An overview of week 2 of the Synod by Will Ross of the Diocesan Synod Team
While the first few days of the Synod in Rome was about the participants getting to know each other and becoming familiar with the process they would be using in their discussions, this second week has begun to examine some of the particular questions arising in the groups of participants where the communal discernment takes place. That initial week also looked at the first section of the ‘Working Document’, the ‘Instrumentum Laboris’. Specifically, they discussed the experience, the characteristic signs and the way forward of a synodal Church.
This second week has focussed on the second section of the Working Document, which looks at the three core themes of communion, participation and mission. The early part of the week paid particular attention to a theme we have become familiar with here in the Diocese of Motherwell - “a communion that radiates”. You may have seen this theme written on some of the printed materials for the Synod which were given out in parishes over the last couple of weeks. This is very much about discussing how we can become more fully a sign and instrument of union with God and with all humanity. There is also a reflection of this theme in the Diocese of Motherwell mission statement, which reminds us that we are to “be Christ's Church, living and caring for one another.”
The general secretary, Cardinal Hollerich referred to it as “the first of the three questions that have emerged from listening to the people of God” as it came up repeatedly in many places across the world - and that was certainly the case here in our Diocese, where it was discussed in many parishes and was felt to have a real and very practical importance. Such local discussions are, of course, the very reason why the Synod in Rome has given it such prominence as one of the three core themes. Meeting in the synodal groups in the parishes, “a communion that radiates” covered many of the specific issues which a lot of people in the diocese considered to be important. That was the case not only here - speaking to the participants in Rome, the general secretary Cardinal Hollerich pointed out that this one issue had come up repeatedly in so many places. He referred to it as “the first of the three questions that have emerged from listening to the people of God.” In his introductory presentation, he noted that “this is the priority issue coming out of the synodal process”.
At the Synod, each of the small circles looks at this question in depth; then, after prayer, discernment and reflection, the whole group then begins to build a final report on this theme. Later, that report will be presented to the Holy Father for his consideration. To help them in this task, the participants are offered a number of spiritual reflections, mindful that the entire process is intended to be spiritual before anything else. At one such reflection, given by Fr Radcliffe prior to beginning the discussions, he asked - “But how do we become passionate people – passionate for the Gospel, filled with love for each other - without disaster? This is fundamental question for our formation, especially for our seminarians.” Clearly, then, the broad themes under discussion are intended to be applied to very concrete and specific areas of the life of the Church in the world. Other specific areas under discussion this week have been how the Church relates to the poor, to women, to women religious and to migrants. The Synod is not confined to ideas alone, but to applying the fruits of those ideas.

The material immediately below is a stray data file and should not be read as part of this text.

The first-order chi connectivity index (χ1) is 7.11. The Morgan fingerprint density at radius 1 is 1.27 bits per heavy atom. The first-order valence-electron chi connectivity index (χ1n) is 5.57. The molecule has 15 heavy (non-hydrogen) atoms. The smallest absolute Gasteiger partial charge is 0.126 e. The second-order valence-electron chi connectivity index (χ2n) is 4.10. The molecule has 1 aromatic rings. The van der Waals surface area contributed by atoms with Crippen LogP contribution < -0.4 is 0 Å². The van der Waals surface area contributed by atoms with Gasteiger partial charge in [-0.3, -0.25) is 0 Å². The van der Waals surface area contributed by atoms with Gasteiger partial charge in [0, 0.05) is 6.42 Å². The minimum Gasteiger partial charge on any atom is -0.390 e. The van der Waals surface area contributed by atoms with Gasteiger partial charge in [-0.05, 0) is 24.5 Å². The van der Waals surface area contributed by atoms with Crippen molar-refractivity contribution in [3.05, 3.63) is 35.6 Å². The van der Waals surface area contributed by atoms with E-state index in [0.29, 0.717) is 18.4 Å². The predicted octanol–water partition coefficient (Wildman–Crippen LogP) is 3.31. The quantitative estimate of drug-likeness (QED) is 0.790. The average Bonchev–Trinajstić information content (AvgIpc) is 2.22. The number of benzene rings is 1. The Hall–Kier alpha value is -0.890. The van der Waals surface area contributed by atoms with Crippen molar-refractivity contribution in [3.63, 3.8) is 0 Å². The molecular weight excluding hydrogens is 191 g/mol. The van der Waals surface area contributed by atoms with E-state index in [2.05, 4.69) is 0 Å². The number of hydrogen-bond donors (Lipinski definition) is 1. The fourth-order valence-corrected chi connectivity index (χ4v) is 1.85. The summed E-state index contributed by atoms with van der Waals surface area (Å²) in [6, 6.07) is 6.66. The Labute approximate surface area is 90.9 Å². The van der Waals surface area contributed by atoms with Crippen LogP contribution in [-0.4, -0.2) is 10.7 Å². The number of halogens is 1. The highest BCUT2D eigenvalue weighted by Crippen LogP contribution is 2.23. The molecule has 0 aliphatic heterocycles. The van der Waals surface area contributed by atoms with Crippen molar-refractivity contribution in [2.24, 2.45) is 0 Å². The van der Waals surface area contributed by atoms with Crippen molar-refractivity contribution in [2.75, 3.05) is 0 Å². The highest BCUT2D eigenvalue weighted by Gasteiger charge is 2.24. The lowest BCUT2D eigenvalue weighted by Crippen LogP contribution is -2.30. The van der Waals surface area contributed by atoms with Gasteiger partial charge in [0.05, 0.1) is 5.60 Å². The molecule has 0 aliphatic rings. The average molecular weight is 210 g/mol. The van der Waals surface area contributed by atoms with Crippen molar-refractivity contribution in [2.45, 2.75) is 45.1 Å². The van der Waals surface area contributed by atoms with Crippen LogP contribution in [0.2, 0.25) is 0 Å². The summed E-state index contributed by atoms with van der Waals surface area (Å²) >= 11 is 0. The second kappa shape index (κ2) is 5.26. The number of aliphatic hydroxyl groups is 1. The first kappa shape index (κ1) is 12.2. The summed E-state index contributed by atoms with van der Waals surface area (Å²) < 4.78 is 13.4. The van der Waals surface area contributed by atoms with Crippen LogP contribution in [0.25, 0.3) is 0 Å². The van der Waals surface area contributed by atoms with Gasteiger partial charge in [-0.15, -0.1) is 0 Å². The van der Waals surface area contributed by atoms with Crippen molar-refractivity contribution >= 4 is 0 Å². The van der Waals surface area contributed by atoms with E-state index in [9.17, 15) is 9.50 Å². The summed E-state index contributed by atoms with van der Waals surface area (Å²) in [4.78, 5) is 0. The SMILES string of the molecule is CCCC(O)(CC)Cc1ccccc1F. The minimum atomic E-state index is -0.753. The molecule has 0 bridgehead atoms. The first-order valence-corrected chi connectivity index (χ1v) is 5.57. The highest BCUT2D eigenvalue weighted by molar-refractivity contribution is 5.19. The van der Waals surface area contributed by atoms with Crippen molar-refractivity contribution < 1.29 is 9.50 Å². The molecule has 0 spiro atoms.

At various points, Synod participants have offered the whole group presentations on their local experiences of the Synod process and some have also spoken at the regular press briefings. At one of these, Cardinal Tobin of Newark, United States, commented on how his growing up in a very diverse and multicultural area prepared him for the work of the Synod so many years later. He told them - “I think the real beauty of our Catholic Church is clear when the doors are open and welcoming. And it is my hope that the Synod will help us to do that in an even more significant way.” This was also reflected in one of the ‘theological reflections’ as part of the discussion process itself, where Professor Anna Rowlands, a theologian, said to the participants that “communion is the beauty of diversity in unity” - a clear and simple expression of a profound truth.
Perhaps more than anything, this week at the Synod has shown that what was first discussed locally in parishes - whether here in our Diocese of Motherwell or across the world - has informed
the discussion at this highest level, evidence that the Church is indeed listening.